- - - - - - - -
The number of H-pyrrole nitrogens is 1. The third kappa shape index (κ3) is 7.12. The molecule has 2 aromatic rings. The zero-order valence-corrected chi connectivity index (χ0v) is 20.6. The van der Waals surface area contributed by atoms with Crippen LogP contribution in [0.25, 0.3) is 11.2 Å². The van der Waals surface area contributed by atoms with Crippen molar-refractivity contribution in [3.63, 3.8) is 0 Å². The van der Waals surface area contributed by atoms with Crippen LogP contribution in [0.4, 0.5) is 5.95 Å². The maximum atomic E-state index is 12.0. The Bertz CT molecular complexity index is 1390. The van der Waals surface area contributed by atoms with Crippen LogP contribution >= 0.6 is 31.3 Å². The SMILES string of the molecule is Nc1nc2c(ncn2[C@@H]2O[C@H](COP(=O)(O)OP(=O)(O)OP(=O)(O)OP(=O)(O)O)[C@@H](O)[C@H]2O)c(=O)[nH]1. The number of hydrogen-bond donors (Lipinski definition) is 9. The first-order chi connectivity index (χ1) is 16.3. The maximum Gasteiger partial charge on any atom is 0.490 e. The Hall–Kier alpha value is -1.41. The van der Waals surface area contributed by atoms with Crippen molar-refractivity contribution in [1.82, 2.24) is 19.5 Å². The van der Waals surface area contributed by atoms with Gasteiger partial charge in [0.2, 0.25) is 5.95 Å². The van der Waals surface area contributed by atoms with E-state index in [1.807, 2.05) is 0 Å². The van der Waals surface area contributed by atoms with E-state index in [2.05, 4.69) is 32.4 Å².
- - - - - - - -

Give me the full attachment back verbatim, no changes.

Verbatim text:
The number of H-pyrrole nitrogens is 1. The third kappa shape index (κ3) is 7.12. The molecule has 2 aromatic rings. The zero-order valence-corrected chi connectivity index (χ0v) is 20.6. The van der Waals surface area contributed by atoms with Crippen LogP contribution in [0.25, 0.3) is 11.2 Å². The van der Waals surface area contributed by atoms with Crippen molar-refractivity contribution in [3.63, 3.8) is 0 Å². The van der Waals surface area contributed by atoms with Crippen LogP contribution in [0.4, 0.5) is 5.95 Å². The maximum atomic E-state index is 12.0. The Bertz CT molecular complexity index is 1390. The van der Waals surface area contributed by atoms with Crippen LogP contribution >= 0.6 is 31.3 Å². The SMILES string of the molecule is Nc1nc2c(ncn2[C@@H]2O[C@H](COP(=O)(O)OP(=O)(O)OP(=O)(O)OP(=O)(O)O)[C@@H](O)[C@H]2O)c(=O)[nH]1. The number of hydrogen-bond donors (Lipinski definition) is 9. The first-order chi connectivity index (χ1) is 16.3. The maximum Gasteiger partial charge on any atom is 0.490 e. The Hall–Kier alpha value is -1.41. The van der Waals surface area contributed by atoms with Crippen molar-refractivity contribution in [1.82, 2.24) is 19.5 Å². The van der Waals surface area contributed by atoms with Gasteiger partial charge in [0.2, 0.25) is 5.95 Å². The van der Waals surface area contributed by atoms with E-state index in [1.807, 2.05) is 0 Å². The van der Waals surface area contributed by atoms with E-state index in [2.05, 4.69) is 32.4 Å².